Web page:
Friday, February 14, 2014

Some tips for visiting the German spa

I wrote about visiting the German spa when I was fewer than six months into living in Germany. I feel that I'm really starting to settle into German life and things that were really new or a big deal to me last year are just becoming normal now. One such thing is visiting the German spa; it had been a rather big deal for me as it's quite different from many spa experiences in the US. I visited again in 2014 and I feel like I'm starting to get into the groove of how German spas work. Here is a link to what I wrote last year, and below I'll give some tips on visiting the German spa.

  • "Textil-frei" means that bathing suits are not allowed in the spa. Often, the spa part is textil-frei and the swimming pool areas require a swimsuit. Sometimes the areas that require a swimsuit become textil-frei (for example, late on weekend evenings). When in doubt, check the website of the spa (use Google Translate is necessary) and/or ask staff.
  • Usually the sauna/spa part is for adults (18 and up) and the pool area is for families and is filled with screaming children.
  • There may be times set aside for ladies only. The whole facility might be reserved for ladies, or just certain parts might be that way.
  • It's recommended to bring: at least two towels, definitely a pair of flip flops, and possibly a bathrobe. One towel is used to dry off after rinsing off after using various spa facilities, and the other towel should be used to sit on in the saunas.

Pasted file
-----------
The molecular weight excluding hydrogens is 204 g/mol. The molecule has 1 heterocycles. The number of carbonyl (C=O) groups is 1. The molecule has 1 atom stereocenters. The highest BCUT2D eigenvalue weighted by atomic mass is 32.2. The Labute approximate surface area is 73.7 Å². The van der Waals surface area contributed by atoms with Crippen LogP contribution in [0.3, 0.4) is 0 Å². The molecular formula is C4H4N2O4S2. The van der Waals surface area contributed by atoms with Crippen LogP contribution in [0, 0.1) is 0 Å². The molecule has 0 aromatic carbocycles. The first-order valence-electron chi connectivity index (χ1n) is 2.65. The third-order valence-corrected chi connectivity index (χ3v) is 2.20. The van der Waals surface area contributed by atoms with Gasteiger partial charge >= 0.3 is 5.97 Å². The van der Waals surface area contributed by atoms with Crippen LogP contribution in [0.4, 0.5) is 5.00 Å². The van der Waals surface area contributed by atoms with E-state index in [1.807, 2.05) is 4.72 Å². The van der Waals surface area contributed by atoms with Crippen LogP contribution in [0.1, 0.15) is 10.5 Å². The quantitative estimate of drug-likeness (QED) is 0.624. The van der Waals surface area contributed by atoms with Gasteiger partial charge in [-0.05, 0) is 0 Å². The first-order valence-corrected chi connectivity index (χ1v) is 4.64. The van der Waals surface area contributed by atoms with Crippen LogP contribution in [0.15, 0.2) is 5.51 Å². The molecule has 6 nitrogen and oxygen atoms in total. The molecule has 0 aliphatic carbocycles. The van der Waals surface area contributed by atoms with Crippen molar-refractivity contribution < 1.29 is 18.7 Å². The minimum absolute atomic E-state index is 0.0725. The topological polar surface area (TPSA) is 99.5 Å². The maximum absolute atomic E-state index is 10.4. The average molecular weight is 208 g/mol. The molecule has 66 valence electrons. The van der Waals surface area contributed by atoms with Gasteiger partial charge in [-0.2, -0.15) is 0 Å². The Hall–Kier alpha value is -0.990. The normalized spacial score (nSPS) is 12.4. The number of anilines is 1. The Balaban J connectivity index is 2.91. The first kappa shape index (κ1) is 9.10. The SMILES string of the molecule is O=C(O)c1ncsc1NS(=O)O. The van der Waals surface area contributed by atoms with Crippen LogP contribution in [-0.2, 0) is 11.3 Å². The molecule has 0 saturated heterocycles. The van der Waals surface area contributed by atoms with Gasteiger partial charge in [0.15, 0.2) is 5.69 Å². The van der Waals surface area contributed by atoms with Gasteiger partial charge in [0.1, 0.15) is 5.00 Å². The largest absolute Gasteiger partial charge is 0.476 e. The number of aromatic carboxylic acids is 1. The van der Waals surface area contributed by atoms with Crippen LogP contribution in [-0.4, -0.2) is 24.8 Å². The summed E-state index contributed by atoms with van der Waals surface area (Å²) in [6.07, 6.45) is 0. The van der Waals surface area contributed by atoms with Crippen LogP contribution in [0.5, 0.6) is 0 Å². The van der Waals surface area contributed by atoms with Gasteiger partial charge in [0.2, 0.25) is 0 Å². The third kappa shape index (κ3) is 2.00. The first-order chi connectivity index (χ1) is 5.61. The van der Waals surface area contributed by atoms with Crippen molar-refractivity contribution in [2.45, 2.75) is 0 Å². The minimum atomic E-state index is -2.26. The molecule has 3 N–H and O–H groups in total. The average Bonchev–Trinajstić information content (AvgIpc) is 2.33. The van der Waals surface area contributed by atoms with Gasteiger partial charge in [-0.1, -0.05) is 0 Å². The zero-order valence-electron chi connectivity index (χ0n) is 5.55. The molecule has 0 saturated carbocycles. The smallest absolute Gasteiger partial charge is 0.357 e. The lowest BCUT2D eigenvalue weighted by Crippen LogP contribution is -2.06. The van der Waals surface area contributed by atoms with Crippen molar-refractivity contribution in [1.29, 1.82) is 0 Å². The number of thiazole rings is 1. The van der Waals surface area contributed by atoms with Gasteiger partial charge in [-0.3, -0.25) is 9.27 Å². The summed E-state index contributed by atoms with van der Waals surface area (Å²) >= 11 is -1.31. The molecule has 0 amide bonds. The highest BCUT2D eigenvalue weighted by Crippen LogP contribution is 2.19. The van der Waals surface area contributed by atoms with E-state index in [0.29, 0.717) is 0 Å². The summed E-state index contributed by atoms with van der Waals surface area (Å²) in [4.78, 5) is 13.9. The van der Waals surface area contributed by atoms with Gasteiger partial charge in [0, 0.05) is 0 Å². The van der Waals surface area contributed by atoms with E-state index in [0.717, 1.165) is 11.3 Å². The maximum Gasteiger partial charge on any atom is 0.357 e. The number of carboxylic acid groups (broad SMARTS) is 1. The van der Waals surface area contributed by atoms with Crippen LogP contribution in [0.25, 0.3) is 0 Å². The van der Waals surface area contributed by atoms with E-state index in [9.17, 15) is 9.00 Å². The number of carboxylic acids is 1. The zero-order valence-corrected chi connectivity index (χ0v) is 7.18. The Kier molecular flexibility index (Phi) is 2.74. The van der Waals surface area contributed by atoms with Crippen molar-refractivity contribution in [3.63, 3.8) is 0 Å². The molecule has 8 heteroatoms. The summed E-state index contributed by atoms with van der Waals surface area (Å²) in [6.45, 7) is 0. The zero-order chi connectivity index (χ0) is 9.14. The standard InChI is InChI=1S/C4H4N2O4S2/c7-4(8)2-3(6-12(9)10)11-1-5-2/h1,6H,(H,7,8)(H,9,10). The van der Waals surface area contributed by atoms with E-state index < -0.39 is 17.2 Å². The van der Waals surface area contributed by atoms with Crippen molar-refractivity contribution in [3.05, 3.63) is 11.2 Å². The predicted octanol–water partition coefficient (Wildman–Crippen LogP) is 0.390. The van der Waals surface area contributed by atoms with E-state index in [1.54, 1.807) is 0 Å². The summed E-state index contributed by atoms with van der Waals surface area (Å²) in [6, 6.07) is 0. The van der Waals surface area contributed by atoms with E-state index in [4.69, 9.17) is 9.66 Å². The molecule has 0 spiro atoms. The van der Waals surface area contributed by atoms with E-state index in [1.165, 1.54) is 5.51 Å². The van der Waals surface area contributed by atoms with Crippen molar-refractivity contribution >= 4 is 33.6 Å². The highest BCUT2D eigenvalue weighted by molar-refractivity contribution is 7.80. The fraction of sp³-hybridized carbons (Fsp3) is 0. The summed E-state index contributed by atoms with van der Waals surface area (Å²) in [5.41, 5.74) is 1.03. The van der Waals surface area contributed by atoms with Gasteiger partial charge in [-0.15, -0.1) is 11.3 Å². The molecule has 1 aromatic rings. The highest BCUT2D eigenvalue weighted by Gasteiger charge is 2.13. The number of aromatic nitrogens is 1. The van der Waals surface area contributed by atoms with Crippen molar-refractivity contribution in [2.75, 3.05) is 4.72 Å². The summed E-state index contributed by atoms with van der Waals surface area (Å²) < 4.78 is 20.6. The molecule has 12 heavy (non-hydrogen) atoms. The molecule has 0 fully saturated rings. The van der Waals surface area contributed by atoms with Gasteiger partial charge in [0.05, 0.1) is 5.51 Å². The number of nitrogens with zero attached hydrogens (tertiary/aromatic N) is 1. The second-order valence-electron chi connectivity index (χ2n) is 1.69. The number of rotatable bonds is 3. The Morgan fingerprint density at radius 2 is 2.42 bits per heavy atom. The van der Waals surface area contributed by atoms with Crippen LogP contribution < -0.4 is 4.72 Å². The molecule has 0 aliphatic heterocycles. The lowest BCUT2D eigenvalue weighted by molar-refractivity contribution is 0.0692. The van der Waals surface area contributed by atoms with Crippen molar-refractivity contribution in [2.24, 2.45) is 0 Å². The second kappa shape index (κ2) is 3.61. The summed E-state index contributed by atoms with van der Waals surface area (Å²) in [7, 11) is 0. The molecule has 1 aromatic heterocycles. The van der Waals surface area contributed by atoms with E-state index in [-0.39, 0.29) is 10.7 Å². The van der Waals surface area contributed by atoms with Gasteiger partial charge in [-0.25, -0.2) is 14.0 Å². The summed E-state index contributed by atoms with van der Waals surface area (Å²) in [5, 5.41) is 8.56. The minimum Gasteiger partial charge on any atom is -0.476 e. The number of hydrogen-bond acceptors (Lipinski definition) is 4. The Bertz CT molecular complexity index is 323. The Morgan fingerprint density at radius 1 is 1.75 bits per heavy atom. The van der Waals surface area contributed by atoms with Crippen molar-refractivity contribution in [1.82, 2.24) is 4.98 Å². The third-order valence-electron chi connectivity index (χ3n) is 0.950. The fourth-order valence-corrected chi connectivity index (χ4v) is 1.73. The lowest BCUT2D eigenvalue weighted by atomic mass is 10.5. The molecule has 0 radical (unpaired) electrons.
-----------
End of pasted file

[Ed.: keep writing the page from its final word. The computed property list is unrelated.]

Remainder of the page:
• I have seen people wearing bathrobes in between visiting the saunas, etc., but one must remove the bathrobe before entering the sauna if it's textil-frei. Also remember to remove flip flops (leave them neatly beside the door).
  • When sitting in the sauna, avoid having any of your skin make direct contact with the wood seating as its moisture/oils can damage the wood. I have even seen people put the towel under their feet.
  • Germans tend to greet people as they enter the sauna. Other than that, they don't tend to talk to people they don't know.
  • Enter and leave the sauna quickly to avoid letting out the heat.
  • After using each sauna, hose off in the shower to remove sweat from your skin. Dry off.
  • Often the showers are separate for men and women but don't be surprised if the changing areas are for both men and women. There may or may not be changing booths.
  • Enjoy your experience and leave all prudishness at the door :)

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